Sunday, February 09, 2003
Wider still and wider
posted by Jonathan Calder |
Blair, in short, is the populist who, at a time when the incompetence and sleaze of all governance has left many disenchanted with politics, panders to the widespread mood by seeking to de-politicise the Labour Party. He goes even further than Harold Wilson, who proferred a magic solvent, a new technology, whose white heat would dissipate yesterday's struggles and conflicts, and precipitate an electoral coalescence, a Labour Party that would be the natural party of government.
That goal did not satisfy Blair. Propelled by profound inner needs that are more significant even than his wish to take up heroic stands against those he knows are in retreat, he ceaselessly continues expanding the boundaries. His wish is to become the leader of a party above party, representing society as a whole; Labour, he told the 1995 Labour party conference, was the one-nation party, a claim that comes perilously near to acclaiming the ideal of a one-party nation.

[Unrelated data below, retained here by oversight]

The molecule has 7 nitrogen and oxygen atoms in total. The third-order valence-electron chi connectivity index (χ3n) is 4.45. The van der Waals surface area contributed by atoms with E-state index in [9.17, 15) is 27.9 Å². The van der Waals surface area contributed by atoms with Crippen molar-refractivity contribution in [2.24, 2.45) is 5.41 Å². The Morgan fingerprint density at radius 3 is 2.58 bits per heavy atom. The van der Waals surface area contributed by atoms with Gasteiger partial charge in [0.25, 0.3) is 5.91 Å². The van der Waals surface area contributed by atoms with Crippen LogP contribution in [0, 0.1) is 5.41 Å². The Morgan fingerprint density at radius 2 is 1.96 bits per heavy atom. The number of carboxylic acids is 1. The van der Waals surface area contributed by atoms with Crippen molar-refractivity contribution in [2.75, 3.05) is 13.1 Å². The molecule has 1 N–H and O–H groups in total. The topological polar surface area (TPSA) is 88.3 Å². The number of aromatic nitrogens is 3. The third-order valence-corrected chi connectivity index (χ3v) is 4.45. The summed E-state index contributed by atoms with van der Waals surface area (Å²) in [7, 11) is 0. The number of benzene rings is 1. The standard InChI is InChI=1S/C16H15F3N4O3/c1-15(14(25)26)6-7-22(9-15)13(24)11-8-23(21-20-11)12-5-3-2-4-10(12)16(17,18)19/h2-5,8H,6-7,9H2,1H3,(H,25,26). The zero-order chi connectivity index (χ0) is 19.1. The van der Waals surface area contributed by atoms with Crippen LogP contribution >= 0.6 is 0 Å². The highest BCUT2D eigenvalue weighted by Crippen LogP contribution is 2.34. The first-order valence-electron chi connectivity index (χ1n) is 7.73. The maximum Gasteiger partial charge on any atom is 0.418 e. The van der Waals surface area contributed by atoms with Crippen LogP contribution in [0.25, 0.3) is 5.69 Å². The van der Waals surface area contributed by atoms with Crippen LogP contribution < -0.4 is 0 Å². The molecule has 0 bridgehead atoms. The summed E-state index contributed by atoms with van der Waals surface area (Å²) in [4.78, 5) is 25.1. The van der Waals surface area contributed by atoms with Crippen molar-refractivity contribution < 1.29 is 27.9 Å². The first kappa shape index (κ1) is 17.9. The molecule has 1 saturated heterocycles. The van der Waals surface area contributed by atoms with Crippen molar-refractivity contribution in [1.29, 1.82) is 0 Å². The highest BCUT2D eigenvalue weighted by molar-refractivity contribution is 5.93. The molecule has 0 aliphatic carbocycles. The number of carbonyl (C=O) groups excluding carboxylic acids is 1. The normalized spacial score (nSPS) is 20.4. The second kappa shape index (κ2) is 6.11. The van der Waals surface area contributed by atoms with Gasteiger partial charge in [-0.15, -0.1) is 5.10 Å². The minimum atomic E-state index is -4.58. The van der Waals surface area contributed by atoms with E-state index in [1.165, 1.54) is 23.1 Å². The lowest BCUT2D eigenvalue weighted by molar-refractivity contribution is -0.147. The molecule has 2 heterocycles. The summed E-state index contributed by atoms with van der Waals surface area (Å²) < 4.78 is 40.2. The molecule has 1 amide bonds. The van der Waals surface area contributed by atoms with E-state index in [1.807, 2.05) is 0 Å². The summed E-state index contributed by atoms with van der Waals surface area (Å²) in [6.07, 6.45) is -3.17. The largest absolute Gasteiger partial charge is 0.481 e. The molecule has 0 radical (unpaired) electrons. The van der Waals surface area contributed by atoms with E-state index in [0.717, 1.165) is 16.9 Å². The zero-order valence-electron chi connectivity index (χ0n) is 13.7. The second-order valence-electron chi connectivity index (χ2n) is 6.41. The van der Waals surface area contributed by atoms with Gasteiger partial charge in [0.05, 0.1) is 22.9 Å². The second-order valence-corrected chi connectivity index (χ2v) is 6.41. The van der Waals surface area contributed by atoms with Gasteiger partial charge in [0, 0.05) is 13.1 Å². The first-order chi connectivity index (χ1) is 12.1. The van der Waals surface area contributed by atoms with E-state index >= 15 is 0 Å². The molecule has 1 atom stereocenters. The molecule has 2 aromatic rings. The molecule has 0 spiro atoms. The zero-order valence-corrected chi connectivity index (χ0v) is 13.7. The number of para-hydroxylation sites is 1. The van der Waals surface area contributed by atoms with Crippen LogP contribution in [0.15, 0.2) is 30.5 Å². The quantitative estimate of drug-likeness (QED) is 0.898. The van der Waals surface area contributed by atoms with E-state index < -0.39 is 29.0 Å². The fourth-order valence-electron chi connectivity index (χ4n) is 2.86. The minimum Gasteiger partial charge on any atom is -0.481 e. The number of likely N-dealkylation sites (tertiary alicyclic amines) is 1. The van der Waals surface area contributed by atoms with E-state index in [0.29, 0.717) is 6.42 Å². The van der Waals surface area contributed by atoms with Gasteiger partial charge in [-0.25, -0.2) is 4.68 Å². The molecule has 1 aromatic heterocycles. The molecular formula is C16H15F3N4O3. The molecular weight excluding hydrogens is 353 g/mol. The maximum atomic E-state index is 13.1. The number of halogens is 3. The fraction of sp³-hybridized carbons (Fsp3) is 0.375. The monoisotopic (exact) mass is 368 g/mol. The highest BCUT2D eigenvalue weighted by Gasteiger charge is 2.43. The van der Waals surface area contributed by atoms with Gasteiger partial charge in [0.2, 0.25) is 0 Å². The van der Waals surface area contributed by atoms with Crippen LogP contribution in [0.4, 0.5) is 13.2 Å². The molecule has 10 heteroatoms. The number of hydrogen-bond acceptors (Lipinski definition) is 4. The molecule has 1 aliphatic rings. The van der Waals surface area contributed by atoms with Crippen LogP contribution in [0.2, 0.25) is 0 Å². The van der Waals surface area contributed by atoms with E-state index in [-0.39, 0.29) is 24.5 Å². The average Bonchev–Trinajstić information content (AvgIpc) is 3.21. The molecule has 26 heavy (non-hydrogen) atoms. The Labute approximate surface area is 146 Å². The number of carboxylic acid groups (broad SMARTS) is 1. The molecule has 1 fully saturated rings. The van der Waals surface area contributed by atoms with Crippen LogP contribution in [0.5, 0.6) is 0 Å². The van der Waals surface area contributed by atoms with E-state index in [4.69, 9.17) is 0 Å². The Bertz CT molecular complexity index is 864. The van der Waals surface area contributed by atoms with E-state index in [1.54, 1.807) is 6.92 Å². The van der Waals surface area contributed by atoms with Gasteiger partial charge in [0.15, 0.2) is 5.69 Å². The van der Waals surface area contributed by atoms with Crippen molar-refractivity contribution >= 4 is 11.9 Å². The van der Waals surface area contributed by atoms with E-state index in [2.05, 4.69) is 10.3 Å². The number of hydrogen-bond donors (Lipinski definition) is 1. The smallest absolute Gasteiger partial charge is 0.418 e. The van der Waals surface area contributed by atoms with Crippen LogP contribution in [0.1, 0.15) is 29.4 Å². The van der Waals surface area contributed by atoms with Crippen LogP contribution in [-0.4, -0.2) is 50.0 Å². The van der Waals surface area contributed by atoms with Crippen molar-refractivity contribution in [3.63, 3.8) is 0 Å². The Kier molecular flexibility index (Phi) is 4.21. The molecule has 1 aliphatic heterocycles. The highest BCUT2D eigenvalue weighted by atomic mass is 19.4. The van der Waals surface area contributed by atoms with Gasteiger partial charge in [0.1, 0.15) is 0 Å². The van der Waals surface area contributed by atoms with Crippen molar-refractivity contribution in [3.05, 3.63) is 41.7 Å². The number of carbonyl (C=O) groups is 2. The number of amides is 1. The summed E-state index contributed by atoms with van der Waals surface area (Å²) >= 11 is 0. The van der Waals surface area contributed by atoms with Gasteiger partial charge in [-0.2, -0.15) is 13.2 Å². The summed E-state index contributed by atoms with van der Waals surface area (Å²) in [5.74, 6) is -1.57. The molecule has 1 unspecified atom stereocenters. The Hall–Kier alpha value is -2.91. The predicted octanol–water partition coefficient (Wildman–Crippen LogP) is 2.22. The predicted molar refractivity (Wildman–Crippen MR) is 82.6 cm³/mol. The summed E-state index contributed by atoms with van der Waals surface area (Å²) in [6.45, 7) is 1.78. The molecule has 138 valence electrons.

If follows that those who demur, and would dare to mock this impossible and, within a democracy, sinister dream must be treated as cranks or outlaws; by the autumn of 1995 he was declaring in an Observer interview that "those who fail to fall in" with his modernising project "need their heads examined" and added an ominous comment, reminiscent of Soviet incarcerations of political opponents in mental hospitals, that in his view, although he was a politician not a psychiatrist, such opponents "require not leadership but therapy".
Leo Abse The Man Behind the Smile: Tony Blair and the Politics of Perversion (1996)